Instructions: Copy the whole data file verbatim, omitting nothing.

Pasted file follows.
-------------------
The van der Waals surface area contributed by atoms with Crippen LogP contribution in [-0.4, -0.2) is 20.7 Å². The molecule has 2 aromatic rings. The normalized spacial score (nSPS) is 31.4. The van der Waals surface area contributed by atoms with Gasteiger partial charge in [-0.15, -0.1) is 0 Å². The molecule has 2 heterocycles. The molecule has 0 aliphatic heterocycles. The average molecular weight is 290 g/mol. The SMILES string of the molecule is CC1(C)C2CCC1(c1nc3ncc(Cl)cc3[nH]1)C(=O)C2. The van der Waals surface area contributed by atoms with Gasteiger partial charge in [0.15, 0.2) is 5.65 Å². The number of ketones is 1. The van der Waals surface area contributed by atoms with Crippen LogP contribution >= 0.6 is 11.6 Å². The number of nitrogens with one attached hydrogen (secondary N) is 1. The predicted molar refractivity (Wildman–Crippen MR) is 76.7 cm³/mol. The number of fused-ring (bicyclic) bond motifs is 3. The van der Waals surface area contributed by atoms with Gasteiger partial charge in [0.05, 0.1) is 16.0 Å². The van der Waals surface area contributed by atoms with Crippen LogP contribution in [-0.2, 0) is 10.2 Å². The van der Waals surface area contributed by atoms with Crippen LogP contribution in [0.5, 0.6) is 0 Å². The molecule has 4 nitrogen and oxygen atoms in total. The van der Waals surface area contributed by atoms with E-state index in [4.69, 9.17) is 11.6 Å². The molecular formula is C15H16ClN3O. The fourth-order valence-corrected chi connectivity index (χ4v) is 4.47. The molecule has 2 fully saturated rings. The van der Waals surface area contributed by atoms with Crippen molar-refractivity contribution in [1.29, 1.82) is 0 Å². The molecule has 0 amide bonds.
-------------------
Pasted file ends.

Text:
The van der Waals surface area contributed by atoms with Crippen LogP contribution in [-0.4, -0.2) is 20.7 Å². The molecule has 2 aromatic rings. The normalized spacial score (nSPS) is 31.4. The van der Waals surface area contributed by atoms with Gasteiger partial charge in [-0.15, -0.1) is 0 Å². The molecule has 2 heterocycles. The molecule has 0 aliphatic heterocycles. The average molecular weight is 290 g/mol. The SMILES string of the molecule is CC1(C)C2CCC1(c1nc3ncc(Cl)cc3[nH]1)C(=O)C2. The van der Waals surface area contributed by atoms with Gasteiger partial charge in [0.15, 0.2) is 5.65 Å². The number of ketones is 1. The van der Waals surface area contributed by atoms with Crippen LogP contribution >= 0.6 is 11.6 Å². The number of nitrogens with one attached hydrogen (secondary N) is 1. The predicted molar refractivity (Wildman–Crippen MR) is 76.7 cm³/mol. The number of fused-ring (bicyclic) bond motifs is 3. The van der Waals surface area contributed by atoms with Gasteiger partial charge in [0.05, 0.1) is 16.0 Å². The van der Waals surface area contributed by atoms with Crippen LogP contribution in [-0.2, 0) is 10.2 Å². The van der Waals surface area contributed by atoms with Crippen LogP contribution in [0.5, 0.6) is 0 Å². The molecule has 4 nitrogen and oxygen atoms in total. The van der Waals surface area contributed by atoms with E-state index in [4.69, 9.17) is 11.6 Å². The molecular formula is C15H16ClN3O. The fourth-order valence-corrected chi connectivity index (χ4v) is 4.47. The molecule has 2 fully saturated rings. The van der Waals surface area contributed by atoms with Crippen molar-refractivity contribution in [1.29, 1.82) is 0 Å². The molecule has 0 amide bonds.